Abstract 2959: Granulocyte-Colony Stimulating Factor Therapy is Associated with Reduced Incidence of Acute Rejections and Allograft Vasculopathy in Heart Transplant Recipients
Background. Granulocyte-colony stimulating factor (G-CSF) has been shown to attenuate coronary disease in non-transplant population and decrease the incidence of acute rejections in experimental models of heart transplantation.
Hypothesis. We hypothesized that G-CSF may decrease the incidence of allograft vasculopathy and rejection in heart transplant recipients.
Methods. Of 247 patients who underwent heart transplantation at Stanford University Medical Center from 2000 to 2007 we enrolled 52 (21%) patients who presented with leukopenia (WBC < 2.5 x 109 cells/L) in the absence of active infection, rejection or malignancy. In 24 (46%) patients leukopenia was treated with G-CSF (mean dose 348 ± 78 mcg daily; G-CSF Group), and 28 (54%) patients received no G-CSF therapy (non-GCSF group). All patients were followed for 1 year after leukopenia occurence for the development of allograft vasculopathy (any new stenotic lesion on annual coronary angiography) and rejection incidence (ISHLT grade ≥3A or higher, or severe non-cellular rejection).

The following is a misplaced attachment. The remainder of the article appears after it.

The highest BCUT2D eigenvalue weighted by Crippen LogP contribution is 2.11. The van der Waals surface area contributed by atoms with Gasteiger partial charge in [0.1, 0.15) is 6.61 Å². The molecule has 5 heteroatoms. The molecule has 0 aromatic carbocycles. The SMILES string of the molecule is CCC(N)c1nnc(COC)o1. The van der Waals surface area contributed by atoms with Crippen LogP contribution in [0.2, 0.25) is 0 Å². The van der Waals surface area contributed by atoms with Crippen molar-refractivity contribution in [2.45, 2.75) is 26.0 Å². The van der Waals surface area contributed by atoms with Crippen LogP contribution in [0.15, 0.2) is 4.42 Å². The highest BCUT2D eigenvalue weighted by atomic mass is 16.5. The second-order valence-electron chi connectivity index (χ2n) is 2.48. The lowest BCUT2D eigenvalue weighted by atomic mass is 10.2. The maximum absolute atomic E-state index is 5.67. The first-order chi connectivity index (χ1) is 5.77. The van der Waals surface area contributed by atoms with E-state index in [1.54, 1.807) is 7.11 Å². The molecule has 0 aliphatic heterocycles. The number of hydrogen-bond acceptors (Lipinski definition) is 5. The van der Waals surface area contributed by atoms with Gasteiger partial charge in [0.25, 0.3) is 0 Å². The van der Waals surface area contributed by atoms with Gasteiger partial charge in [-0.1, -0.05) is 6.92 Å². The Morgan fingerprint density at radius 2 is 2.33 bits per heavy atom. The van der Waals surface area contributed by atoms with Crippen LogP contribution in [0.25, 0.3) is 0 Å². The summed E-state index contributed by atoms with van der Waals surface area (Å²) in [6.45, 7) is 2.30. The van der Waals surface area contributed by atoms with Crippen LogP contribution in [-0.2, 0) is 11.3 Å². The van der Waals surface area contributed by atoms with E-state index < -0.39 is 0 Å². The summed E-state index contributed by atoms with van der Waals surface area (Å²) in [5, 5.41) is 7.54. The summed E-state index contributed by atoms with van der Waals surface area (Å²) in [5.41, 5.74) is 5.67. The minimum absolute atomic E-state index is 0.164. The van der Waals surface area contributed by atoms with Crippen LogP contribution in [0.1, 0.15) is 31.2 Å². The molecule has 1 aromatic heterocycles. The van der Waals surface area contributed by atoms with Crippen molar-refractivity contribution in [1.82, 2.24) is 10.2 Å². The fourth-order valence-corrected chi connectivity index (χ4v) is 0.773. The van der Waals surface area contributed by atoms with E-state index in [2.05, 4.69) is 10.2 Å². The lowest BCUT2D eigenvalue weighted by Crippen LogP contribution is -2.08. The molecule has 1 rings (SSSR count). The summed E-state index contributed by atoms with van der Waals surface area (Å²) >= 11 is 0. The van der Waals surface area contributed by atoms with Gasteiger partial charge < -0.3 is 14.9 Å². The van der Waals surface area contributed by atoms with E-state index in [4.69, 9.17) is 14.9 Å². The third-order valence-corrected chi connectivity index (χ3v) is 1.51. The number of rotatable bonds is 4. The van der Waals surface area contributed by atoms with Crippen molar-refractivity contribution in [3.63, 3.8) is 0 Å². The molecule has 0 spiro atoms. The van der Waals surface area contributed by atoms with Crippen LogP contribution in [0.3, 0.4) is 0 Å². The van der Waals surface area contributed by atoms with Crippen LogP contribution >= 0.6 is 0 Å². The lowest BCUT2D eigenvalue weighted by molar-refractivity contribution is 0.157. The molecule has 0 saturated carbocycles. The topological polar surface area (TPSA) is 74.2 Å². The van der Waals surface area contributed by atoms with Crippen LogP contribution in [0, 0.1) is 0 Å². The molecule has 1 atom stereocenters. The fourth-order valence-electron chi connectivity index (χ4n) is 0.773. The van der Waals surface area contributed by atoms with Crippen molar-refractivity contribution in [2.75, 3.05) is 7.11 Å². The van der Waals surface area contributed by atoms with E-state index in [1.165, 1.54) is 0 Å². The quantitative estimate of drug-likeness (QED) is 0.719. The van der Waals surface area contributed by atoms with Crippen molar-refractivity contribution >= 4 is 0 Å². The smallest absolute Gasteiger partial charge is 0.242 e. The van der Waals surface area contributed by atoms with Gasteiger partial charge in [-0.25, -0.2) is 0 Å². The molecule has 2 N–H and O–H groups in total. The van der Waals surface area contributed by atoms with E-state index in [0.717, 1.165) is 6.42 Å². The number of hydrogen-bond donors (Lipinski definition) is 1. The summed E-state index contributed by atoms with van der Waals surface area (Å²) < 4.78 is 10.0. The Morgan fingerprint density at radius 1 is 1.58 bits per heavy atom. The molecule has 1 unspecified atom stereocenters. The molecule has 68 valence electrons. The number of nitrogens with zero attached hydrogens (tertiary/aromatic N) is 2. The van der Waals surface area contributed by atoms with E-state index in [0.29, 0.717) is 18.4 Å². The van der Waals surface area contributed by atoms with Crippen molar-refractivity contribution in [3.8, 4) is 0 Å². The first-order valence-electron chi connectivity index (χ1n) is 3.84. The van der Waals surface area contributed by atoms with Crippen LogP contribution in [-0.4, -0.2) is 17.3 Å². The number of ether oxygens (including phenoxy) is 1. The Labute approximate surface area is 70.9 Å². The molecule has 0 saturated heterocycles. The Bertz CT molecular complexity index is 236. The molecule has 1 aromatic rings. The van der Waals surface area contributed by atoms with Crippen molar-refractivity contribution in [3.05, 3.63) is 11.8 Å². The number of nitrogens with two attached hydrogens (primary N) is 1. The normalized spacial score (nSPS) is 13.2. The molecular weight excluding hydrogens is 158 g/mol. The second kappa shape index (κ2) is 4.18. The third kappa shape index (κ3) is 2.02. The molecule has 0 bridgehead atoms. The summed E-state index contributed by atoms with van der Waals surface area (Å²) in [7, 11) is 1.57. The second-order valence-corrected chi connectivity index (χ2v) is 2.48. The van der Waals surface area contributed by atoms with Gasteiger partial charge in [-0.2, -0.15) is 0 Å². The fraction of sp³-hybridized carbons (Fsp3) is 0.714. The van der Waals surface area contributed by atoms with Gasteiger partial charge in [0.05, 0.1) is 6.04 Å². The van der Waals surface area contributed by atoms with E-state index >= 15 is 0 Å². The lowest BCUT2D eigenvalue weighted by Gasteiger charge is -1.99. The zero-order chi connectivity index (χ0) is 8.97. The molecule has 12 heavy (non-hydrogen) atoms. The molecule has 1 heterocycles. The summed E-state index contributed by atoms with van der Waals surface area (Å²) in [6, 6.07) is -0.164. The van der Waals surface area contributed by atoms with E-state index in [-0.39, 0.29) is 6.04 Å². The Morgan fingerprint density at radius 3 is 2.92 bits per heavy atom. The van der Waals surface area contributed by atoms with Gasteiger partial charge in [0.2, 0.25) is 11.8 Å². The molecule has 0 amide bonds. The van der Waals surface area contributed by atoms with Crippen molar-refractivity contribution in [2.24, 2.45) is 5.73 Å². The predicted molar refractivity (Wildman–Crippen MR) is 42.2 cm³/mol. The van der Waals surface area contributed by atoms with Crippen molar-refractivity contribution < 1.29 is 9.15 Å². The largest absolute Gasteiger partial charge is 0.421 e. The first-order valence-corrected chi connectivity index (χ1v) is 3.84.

Results. At baseline, G-CSF Group and non-G-CSF Group did not differ in age (54 ± 16 vs. 47 ± 14 years, respectively, P = 0.1), gender (male: 17% vs. 35%, P = 0.12), race (Caucasian: 79%, vs. 78%, P = 0.96), heart failure etiology (ischemic: 26% vs. 45%, P = 0.12), creatinine (1.6 ± 1.1 mg/dl vs. 1.5 ± 0.6 mg/dl, P = 0.6), LVEF (64 ± 8% vs. 64 ± 7%, P = 0.81), immunosupressive regimen (CyA/MMF/Prednisone: 42% vs. 54%, P = 0.4), or post-transplant time of leukopenia occurence (284 ± 396 days in the G-CSF Group vs. 347 ± 365 days in Controls, P = 0.57). During 1-year follow-up there were no events in the G-CSF Group, and 1 death in the non-G-CSF Group (P = 0.34). Rejection incidence was significantly lower in the G-CSF Group (8% vs. 36% in Controls, P = 0.019), as was cardiac allograft vasculopathy (4% vs. 29%, P = 0.02).
Conclusions. G-CSF therapy appears to be associated with decreased incidence of acute rejections and allograft vasculopathy in heart transplant recipients, suggesting that G-CSF may have immunomodulatory effects.